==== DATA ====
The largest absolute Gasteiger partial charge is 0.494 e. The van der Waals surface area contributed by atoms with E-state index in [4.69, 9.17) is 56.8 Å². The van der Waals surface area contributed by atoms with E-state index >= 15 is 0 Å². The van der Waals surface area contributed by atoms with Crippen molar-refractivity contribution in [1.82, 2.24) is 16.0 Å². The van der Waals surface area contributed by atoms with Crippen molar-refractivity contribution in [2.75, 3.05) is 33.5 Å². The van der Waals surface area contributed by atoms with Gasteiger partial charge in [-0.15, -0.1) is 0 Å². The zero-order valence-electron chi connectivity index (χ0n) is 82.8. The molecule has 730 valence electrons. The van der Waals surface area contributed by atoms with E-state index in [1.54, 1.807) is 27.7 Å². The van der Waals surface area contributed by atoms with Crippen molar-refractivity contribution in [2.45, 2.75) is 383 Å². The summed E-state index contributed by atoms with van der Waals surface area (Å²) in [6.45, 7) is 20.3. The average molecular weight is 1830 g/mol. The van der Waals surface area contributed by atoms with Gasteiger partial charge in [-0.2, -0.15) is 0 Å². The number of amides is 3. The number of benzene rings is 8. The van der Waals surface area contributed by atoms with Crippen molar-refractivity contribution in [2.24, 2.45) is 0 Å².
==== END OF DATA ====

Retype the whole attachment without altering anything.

The largest absolute Gasteiger partial charge is 0.494 e. The van der Waals surface area contributed by atoms with E-state index in [4.69, 9.17) is 56.8 Å². The van der Waals surface area contributed by atoms with E-state index >= 15 is 0 Å². The van der Waals surface area contributed by atoms with Crippen molar-refractivity contribution in [1.82, 2.24) is 16.0 Å². The van der Waals surface area contributed by atoms with Crippen molar-refractivity contribution in [2.75, 3.05) is 33.5 Å². The van der Waals surface area contributed by atoms with Gasteiger partial charge in [-0.15, -0.1) is 0 Å². The zero-order valence-electron chi connectivity index (χ0n) is 82.8. The molecule has 730 valence electrons. The van der Waals surface area contributed by atoms with E-state index in [1.54, 1.807) is 27.7 Å². The van der Waals surface area contributed by atoms with Crippen molar-refractivity contribution in [2.45, 2.75) is 383 Å². The summed E-state index contributed by atoms with van der Waals surface area (Å²) in [6.45, 7) is 20.3. The average molecular weight is 1830 g/mol. The van der Waals surface area contributed by atoms with Gasteiger partial charge in [-0.2, -0.15) is 0 Å². The number of amides is 3. The number of benzene rings is 8. The van der Waals surface area contributed by atoms with Crippen molar-refractivity contribution in [2.24, 2.45) is 0 Å².